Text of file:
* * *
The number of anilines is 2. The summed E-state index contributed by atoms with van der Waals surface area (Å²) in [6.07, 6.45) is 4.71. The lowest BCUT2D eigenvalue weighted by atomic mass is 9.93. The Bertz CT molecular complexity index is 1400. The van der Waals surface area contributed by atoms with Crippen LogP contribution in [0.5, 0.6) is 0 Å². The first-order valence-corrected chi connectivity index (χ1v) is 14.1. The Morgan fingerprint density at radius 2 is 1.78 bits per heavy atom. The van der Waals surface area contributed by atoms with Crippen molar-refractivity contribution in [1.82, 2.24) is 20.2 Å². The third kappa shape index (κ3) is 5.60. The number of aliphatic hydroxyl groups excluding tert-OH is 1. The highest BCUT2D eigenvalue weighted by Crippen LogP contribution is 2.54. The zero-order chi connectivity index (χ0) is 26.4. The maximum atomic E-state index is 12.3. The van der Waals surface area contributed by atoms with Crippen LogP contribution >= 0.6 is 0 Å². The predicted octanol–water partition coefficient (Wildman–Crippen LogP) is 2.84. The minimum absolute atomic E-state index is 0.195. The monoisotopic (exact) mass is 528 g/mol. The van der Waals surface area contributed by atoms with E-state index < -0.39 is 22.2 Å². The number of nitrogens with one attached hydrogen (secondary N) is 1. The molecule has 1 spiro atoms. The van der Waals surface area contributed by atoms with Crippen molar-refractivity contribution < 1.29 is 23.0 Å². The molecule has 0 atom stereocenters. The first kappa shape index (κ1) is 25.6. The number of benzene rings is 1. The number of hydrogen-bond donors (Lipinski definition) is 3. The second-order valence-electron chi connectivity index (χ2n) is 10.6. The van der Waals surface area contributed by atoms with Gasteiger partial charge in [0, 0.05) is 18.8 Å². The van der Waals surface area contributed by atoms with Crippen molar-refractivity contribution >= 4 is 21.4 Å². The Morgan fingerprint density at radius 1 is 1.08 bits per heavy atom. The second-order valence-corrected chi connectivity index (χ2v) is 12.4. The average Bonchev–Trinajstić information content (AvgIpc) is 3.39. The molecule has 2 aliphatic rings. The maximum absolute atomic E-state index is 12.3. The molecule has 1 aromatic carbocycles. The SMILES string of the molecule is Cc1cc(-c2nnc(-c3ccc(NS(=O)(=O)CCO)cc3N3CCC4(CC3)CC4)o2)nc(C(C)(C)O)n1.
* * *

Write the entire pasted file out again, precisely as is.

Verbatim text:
The number of anilines is 2. The summed E-state index contributed by atoms with van der Waals surface area (Å²) in [6.07, 6.45) is 4.71. The lowest BCUT2D eigenvalue weighted by atomic mass is 9.93. The Bertz CT molecular complexity index is 1400. The van der Waals surface area contributed by atoms with Crippen LogP contribution in [0.5, 0.6) is 0 Å². The first-order valence-corrected chi connectivity index (χ1v) is 14.1. The Morgan fingerprint density at radius 2 is 1.78 bits per heavy atom. The van der Waals surface area contributed by atoms with Crippen molar-refractivity contribution in [1.82, 2.24) is 20.2 Å². The third kappa shape index (κ3) is 5.60. The number of aliphatic hydroxyl groups excluding tert-OH is 1. The highest BCUT2D eigenvalue weighted by Crippen LogP contribution is 2.54. The zero-order chi connectivity index (χ0) is 26.4. The maximum atomic E-state index is 12.3. The van der Waals surface area contributed by atoms with Crippen LogP contribution >= 0.6 is 0 Å². The predicted octanol–water partition coefficient (Wildman–Crippen LogP) is 2.84. The minimum absolute atomic E-state index is 0.195. The monoisotopic (exact) mass is 528 g/mol. The van der Waals surface area contributed by atoms with E-state index < -0.39 is 22.2 Å². The number of nitrogens with one attached hydrogen (secondary N) is 1. The molecule has 1 spiro atoms. The van der Waals surface area contributed by atoms with Crippen molar-refractivity contribution < 1.29 is 23.0 Å². The molecule has 0 atom stereocenters. The first kappa shape index (κ1) is 25.6. The number of benzene rings is 1. The number of hydrogen-bond donors (Lipinski definition) is 3. The second-order valence-electron chi connectivity index (χ2n) is 10.6. The van der Waals surface area contributed by atoms with Gasteiger partial charge in [0, 0.05) is 18.8 Å². The van der Waals surface area contributed by atoms with Crippen molar-refractivity contribution >= 4 is 21.4 Å². The Morgan fingerprint density at radius 1 is 1.08 bits per heavy atom. The second-order valence-corrected chi connectivity index (χ2v) is 12.4. The average Bonchev–Trinajstić information content (AvgIpc) is 3.39. The molecule has 2 aliphatic rings. The maximum absolute atomic E-state index is 12.3. The molecule has 1 aromatic carbocycles. The SMILES string of the molecule is Cc1cc(-c2nnc(-c3ccc(NS(=O)(=O)CCO)cc3N3CCC4(CC3)CC4)o2)nc(C(C)(C)O)n1.